The remora, a type of sucking fish, is able to attach itself firmly to other sea creatures and then detach itself with ease and without harming the host. These abilities have intrigued researchers.
Consider: The remora attaches itself to rays, sharks, turtles, whales, and other sea creatures, regardless of the texture of their skin or shell. The remora feeds on parasites and its host’s leftover food—all the while enjoying a free ride and protection from predators. Researchers are studying the remora’s sucker, or suction disc, to see how it enables the fish to attach itself gently but firmly to a variety of surfaces.
Remoras accompanying a whale shark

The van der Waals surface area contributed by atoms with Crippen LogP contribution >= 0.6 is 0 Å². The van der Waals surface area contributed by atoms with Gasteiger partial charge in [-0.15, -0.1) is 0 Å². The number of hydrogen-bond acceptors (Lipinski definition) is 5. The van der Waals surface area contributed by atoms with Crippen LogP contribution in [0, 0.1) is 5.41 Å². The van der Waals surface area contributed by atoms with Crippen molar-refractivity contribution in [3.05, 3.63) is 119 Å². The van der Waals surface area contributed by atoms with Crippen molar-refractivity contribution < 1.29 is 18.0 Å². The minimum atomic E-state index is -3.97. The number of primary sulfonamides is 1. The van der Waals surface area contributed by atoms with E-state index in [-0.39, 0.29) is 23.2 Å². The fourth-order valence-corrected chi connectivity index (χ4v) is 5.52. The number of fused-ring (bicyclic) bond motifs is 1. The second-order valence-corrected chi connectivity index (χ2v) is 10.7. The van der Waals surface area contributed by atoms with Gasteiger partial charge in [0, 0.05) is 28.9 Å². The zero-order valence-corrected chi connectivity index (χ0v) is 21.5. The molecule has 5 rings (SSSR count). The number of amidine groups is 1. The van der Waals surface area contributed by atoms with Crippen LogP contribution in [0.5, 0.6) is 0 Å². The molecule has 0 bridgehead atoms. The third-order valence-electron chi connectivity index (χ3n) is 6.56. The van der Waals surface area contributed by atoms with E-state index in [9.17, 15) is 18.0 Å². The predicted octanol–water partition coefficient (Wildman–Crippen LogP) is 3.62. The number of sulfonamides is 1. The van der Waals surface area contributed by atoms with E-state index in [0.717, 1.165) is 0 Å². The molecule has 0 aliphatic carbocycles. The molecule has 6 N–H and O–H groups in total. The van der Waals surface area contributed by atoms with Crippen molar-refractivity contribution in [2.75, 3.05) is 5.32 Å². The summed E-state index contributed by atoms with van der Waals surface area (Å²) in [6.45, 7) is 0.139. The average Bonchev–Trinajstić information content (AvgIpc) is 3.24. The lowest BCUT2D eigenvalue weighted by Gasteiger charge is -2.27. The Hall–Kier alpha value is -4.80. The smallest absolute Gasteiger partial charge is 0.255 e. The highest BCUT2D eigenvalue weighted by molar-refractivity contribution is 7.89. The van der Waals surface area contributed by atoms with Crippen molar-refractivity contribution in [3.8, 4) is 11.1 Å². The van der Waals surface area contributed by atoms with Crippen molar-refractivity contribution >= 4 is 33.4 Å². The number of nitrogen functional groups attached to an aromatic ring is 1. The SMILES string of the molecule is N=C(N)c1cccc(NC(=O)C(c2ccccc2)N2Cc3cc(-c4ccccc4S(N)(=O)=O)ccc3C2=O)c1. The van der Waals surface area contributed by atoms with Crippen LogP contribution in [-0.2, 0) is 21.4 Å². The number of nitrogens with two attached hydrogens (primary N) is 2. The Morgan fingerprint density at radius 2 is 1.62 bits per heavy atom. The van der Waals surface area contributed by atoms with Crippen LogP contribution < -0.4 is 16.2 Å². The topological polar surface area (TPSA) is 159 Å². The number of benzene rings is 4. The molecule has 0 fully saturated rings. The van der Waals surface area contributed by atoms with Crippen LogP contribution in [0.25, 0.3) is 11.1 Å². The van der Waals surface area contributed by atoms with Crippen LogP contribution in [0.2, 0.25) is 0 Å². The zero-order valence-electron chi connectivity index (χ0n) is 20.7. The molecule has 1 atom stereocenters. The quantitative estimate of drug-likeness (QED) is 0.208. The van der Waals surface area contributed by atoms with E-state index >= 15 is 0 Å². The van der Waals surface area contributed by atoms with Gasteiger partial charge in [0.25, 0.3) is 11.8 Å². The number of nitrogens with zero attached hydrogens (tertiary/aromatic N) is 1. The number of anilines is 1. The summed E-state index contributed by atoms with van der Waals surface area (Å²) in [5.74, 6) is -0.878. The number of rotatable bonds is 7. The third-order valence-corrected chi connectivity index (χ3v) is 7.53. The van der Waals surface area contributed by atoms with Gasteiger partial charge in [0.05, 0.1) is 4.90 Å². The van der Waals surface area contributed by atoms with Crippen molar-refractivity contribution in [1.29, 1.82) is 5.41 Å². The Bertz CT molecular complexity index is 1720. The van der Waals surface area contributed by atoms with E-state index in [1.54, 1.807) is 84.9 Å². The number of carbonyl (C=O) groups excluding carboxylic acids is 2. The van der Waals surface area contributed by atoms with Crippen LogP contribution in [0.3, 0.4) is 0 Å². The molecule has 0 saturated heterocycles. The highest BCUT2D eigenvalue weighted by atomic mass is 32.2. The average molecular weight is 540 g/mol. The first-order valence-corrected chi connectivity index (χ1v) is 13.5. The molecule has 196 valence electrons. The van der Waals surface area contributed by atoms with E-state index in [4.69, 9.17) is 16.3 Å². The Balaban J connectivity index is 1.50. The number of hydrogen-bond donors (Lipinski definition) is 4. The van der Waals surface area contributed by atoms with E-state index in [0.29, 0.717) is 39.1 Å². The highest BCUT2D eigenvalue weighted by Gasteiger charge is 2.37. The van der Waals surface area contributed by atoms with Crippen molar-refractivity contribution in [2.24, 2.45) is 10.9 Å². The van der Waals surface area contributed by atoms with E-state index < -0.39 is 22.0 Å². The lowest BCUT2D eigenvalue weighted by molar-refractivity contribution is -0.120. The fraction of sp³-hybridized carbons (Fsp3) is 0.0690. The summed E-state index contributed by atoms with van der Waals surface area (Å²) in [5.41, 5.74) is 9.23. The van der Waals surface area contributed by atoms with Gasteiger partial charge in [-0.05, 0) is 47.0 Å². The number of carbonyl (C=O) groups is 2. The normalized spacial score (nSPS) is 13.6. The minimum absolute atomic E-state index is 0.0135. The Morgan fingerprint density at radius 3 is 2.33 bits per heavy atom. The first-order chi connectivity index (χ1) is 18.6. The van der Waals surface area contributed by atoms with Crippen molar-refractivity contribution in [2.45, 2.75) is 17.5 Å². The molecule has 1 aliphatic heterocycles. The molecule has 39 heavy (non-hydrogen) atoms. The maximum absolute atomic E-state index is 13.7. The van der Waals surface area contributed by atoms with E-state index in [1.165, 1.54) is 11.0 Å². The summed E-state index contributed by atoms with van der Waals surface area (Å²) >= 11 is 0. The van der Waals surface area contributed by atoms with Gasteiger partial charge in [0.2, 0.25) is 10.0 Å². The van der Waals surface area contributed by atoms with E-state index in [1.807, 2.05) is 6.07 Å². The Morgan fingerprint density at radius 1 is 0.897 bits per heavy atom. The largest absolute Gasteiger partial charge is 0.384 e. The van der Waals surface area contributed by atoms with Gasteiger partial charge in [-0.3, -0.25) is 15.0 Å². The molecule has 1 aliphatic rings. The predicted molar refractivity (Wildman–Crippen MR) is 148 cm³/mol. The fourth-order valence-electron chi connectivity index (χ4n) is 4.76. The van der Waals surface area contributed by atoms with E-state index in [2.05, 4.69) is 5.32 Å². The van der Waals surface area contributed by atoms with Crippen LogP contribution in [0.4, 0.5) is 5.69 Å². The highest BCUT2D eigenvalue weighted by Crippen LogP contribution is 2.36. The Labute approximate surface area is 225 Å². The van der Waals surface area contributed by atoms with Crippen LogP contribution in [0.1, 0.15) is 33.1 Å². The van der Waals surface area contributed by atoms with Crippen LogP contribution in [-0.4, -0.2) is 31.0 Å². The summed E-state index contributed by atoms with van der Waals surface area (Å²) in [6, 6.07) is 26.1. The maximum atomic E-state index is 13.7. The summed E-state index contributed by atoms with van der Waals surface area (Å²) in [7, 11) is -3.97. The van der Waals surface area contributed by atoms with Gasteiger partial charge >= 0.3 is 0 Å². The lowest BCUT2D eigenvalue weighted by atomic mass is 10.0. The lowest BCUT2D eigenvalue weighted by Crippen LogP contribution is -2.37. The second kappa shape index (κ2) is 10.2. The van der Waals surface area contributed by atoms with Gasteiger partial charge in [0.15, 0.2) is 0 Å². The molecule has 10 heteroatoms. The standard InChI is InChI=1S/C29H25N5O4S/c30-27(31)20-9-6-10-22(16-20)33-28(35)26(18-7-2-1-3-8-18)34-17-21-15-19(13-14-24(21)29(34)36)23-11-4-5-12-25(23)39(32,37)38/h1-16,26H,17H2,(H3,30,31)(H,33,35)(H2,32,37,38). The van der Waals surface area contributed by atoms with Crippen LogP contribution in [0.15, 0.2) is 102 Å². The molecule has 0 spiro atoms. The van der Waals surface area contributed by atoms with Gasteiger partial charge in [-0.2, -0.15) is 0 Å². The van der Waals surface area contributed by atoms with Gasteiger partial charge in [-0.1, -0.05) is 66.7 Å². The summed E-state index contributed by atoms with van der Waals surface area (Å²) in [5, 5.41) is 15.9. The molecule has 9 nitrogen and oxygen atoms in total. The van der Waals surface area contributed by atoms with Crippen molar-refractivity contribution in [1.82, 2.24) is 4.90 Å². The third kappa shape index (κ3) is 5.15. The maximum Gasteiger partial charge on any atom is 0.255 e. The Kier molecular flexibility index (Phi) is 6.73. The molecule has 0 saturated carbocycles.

The remora’s oval-shaped suction disc is located on the back of its head. The disc has a fleshy outer lip that forms a tight seal to maintain suction. Within the disc, rows of flaps have tiny, rigid spines. When the flaps are erect, the spines make contact with the host’s skin, creating friction. This combination of suction and friction keeps the remora firmly attached regardless of the host’s speed or sudden change in direction.
Impressed by the remora’s adhesive disc, scientists have designed an artificial one. Their oval-shaped device can attach to a variety of surfaces. When the researchers tried to pull it off, it held on even against forces equal to hundreds of times the weight of the disc!
Technology based on the remora’s sucker has many possible applications. These include use as research tags for sea creatures, use in deep ocean studies, and use as a means of attaching lights or tools to the underwater surfaces of bridges or ships.
What do you think? Did the remora’s sucker evolve? Or was it designed?